[dropcap]A[/dropcap]nother flashpoint is developing in the ties between the Modi government and the Opposition-ruled states over the ban on CBI to enter their respective territories. The first such move was initiated by Andhra chief minister Chandrababu Naidu by withdrawing the ‘general consent’ for the central investigation agency to probe cases in his state, which was promptly followed by Bengal’s Mamata Banerjee. Delhi chief minister Arvind Kejriwal has supported the decision and perhaps more states like Kerala may follow suit. Henceforth, no CBI probe would be possible in these states without the consent of the state governments.
This will make it impossible for the Centre to ‘arm-twist’ state politicians by threatening to unleash CBI on them, which is an accepted norm. It is widely believed that the Modi government has used the tactics to keep BSP leader Mayawati under a tight leash as it may be in possession of incriminating evidences against her. In fact, political observers believe that Mayawati’s lukewarm attitude towards Opposition unity may be the result of such a strategy on the part of the BJP. With Chandrababu Naidu taking up a self-appointed king-maker role, it is only natural that he wants to pre-empt the Centre from making any such move against him. Similarly, the Narada and Sharada scams have been hanging over Mamata’s head and hence her decision to emulate Naidu. Henceforth, CBI can take up cases in these states only on the orders of courts.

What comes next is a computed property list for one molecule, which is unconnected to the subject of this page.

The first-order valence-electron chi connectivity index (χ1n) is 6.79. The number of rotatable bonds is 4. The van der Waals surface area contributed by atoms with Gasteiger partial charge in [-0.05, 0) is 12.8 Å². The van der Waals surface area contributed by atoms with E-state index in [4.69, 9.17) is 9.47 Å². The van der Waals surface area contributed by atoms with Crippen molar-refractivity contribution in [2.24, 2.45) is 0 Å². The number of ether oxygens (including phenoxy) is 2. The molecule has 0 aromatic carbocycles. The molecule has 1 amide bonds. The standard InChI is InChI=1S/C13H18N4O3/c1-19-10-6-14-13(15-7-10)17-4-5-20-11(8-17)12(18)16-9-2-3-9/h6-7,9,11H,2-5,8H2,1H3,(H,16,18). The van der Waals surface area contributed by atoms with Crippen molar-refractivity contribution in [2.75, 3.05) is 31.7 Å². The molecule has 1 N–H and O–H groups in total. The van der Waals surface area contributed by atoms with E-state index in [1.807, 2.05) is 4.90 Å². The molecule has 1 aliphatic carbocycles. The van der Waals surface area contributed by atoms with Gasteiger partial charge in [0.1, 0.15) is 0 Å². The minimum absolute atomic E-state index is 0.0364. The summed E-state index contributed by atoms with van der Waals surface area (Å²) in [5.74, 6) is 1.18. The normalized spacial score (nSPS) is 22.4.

The unprecedented move has invited immediate condemnation by the BJP, with Union finance minister Arun Jaitley taunting Naidu and Mamata that they are shutting out CBI because ‘they have a lot to hide’ and asserting that they can’t use sovereignty as cover for corruption. While the Centre has a point to make, the goings-on in the so-called premier investigating agency do not lend the CBI any credibility whatsoever. Struggling to keep its own house in order, the agency has become a butt of ridicule, with its top brass embroiled in a most unseemly controversy in which its top officers are accusing each other of accepting bribes to hush up high-profile cases. So grotesque is the situation that the number-one books the number-two for corruption and vice versa. As such, when the likes of Naidu and Mamata, both not particularly averse to making money through means that may not be entirely square and fair, flash the red flag, it would raise few eyebrows.
CBI has in its current shape has lost all legitimacy. It is an agency open to all kinds of abuse, including from those who are supposed to be protectors of its integrity. ‘Caged parrot’ has become a cliché in reference to CBI. The reality is that the parrot is not only caged, it has been maimed to the extent that it can’t even fly.